More of an immediate problem for Cincinnati's black community, although harder for us to counter, are the 'respectable' racists who actually managed meetings with people in power. Klansman David Duke reportedly somehow met with the county district attorney and convinced him to press 'hate crime' charges against people arrested during the rebellion - his work is already showing fruit as 14 year old kids are getting convicted as adults and sent away for ten years or more just for getting caught up in what was happening. And Richard Barrett, head of the Mississippi-based Nationalist Movement, held a rally in support of the F.O.P. where he was invited onto their property to speak in front of their memorial to fallen officers. These big-name clowns can really only be fought by publicizing their involvement and using it to attack the police who are stupid enough to meet with them.


But even without the efforts of the white power groups, far too many working class whites are going to fall victim to the race hysteria pumped by media and insecurities over how to relate to black rage. Every city in the Northeast and Midwest is full of otherwise seemingly cool and anti-racist white dudes who'll tell stories about standing by the window in pop's store during the 60's riots with a shotgun. And a lot of old people still remember the anti-black race riots of the 40's too. Beyond countering white power activity, we need to build sympathy and solidarity for the uprising outside of the neighborhoods in which it was provoked. This of course doesn't begin at the next riot, but the next riot is a time to solidify and express some of the social bonds that have been developed prior.

In the best case, the experiences of black rebellions can be a lesson in struggle for poor whites and folks like us to learn from and build off of, and adapt to the needs of own own communities. This should always be the point of whatever agitation we do. It seems like any softer line, of just trying to get people to feel a bit of sympathy for the black protesters and stay out of the conflicts themselves, might work for suburbanites but for working-class city folk, it offers no help cause ultimately it doesn't give people the strength to deal with the racialized context of the situation. The moment when somebody feels threatened or has to defend themselves, they're liable to slip right back into the racist siege mentality. The only way past that emotional block is arguing a position of total solidarity with the rioters and against the police and the state.

From basic common sense and our general experience, we know the same antagonisms between police and community exist in poor white or mixed neighborhoods as in the ghetto. The cops are much quicker to shoot without provocation in black ghetto neighborhoods, but its a matter of degree, not an altogether different relationship. [related to what?] (In a lot of cities there seems to be an unwritten rule on the police force keeping the black officers in white areas, while cops in the ghetto are almost always white...) Poor whites fear and hate the police too, but often they're just as scared of black rage as of power-tripping pigs. What we need to do is attack this fear and find the fault lines in the 'white community' where a significant core of people who support the rebellion can come together and make their presence known. Cultural strands of resistance, especially outwardly anti-racist ones, need to be deepened and supported. From the beginning of a protest situation (and long before), we should be explaining the role of the police, making some cultural space for kids to articulate their anti-cop feelings, and from there working towards a position of support for the black community's protests, whatever form they take.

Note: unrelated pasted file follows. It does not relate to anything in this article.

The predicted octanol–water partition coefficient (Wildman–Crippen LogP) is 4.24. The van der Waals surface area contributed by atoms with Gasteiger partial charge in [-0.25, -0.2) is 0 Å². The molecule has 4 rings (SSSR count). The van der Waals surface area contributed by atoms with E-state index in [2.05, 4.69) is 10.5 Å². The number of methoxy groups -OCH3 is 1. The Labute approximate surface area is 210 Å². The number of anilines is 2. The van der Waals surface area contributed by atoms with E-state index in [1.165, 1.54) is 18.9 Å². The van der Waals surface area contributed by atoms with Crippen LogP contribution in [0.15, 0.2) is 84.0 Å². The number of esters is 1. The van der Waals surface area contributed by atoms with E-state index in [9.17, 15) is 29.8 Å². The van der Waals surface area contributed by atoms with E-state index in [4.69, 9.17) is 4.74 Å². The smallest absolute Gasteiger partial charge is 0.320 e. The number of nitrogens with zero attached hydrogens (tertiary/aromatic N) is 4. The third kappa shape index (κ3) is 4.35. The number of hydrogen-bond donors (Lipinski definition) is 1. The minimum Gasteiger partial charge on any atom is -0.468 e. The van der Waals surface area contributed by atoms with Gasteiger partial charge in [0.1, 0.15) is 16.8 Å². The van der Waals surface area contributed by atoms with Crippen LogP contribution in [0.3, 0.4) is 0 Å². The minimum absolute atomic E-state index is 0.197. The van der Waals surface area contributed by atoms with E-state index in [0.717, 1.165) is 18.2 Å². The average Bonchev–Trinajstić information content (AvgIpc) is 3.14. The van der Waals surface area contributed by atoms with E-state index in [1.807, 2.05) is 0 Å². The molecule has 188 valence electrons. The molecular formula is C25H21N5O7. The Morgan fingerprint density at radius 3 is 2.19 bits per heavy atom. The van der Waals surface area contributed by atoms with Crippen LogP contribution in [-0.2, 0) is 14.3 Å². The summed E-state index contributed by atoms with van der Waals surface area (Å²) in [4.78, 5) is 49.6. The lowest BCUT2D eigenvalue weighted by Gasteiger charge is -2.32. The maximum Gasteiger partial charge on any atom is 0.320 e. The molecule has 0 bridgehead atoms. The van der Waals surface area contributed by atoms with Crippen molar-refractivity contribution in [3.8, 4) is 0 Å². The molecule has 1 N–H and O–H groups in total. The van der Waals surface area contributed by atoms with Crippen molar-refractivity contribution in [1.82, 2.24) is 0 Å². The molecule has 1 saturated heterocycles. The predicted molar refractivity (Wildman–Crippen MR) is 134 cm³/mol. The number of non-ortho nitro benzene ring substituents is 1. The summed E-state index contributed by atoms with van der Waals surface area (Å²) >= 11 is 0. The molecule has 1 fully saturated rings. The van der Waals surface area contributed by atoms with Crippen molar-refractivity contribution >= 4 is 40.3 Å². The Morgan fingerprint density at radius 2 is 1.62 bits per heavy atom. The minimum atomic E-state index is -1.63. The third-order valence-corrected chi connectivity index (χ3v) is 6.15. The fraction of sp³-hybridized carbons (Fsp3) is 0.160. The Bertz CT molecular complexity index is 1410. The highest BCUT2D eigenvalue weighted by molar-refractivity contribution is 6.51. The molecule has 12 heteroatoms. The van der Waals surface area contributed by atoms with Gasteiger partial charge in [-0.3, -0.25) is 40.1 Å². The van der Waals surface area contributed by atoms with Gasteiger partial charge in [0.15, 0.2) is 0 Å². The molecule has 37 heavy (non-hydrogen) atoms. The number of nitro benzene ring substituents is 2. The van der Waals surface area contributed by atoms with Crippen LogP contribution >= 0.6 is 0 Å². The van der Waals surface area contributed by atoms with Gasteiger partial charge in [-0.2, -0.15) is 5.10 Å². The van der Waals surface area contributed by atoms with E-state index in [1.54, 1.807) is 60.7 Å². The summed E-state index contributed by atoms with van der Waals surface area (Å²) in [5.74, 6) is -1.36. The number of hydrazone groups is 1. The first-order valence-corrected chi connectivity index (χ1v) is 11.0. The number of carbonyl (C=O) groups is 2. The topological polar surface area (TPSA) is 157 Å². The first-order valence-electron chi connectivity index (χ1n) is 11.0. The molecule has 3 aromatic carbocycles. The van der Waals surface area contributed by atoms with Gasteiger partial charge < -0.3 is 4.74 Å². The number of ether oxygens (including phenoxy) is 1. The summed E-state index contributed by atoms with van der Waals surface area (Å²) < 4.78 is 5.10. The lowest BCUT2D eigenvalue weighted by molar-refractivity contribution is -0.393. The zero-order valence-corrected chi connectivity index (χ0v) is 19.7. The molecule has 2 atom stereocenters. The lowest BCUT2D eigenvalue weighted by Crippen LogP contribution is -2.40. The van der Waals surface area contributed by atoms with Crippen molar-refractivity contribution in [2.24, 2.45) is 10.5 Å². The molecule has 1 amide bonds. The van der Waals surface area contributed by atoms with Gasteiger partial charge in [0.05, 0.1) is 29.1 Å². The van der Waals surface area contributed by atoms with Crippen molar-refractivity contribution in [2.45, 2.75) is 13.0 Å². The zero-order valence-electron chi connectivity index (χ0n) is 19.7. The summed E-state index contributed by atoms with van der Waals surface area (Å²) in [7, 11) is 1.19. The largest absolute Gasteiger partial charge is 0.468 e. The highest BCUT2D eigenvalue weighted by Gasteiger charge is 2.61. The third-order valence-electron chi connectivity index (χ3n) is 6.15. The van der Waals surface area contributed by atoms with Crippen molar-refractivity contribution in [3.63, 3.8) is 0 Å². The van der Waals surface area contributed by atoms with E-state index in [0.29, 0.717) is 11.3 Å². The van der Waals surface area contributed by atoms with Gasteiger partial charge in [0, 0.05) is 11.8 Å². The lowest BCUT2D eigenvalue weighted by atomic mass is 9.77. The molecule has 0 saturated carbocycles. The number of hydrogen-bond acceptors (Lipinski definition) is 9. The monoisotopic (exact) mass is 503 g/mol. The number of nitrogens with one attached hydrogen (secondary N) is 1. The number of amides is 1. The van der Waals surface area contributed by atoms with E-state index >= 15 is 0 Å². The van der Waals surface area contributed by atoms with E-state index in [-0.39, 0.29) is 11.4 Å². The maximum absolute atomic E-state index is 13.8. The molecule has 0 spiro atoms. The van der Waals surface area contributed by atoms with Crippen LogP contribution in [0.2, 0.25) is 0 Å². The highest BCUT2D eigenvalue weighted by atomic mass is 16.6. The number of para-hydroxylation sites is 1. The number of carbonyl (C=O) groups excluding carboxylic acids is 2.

A recent scandal in York, PA offers a few warnings. Mayor Charlie Robertson was arrested recently on a murder charge stemming from his role as a cop in a gang war in the summer of 1969. At the time two white youth gangs had made an alliance in a conflict with several crews from black neighborhoods. As the two white crews were meeting in a park a police cruiser approached and the kids began to scatter until Robertson got close enough and yelled out "white power", reconveining the meeting but on a whole new level. During the meeting Robertson told the crews that if he weren't a cop he'd "be leading commando raids against niggers in the black neighborhoods". Robertson was also seen supplying ammunition along with a few other cops from an armored police vehicle to the kids on Newberry St. Soon enough Lillie Belle Allen was shot dead beside her family car. Two local white youth gangs were drawn into the conflicts first by fate of history and circumstance and then pushed over the edge by the cops. These two crews were no more committed to white power politics than any other teenage white boys of their time, but their crew affiliations were manipulated by police into serving police repression efforts. The specific geopolitics of cliques and crews beyond just those affiliated with any outright political sect or ideology need to be understood and some basic mutual understandings developed.


Two months after the rebellion, the white liberal left finally and dramatically achieved its goal of taking back the momentum of the struggle. No longer a shared outrage of the black community and its allies, the struggle is now seen as a reform issue in which they and their hand-picked black representatives call the shots. (And even that tokenism will probably soon disappear; when the city announced the membership of their 'special taskforce on race' it was - no surprise - almost all police and white politicians.) That this happened was probably inevitable - after suffering over 800 arrests and seeing no reinforcements anywhere, the revolutionaries had grown tired of fighting a losing battle. What seems more fruitful is describing how the struggle collapsed, and where along the way there were openings that we as outsiders could have moved into to support.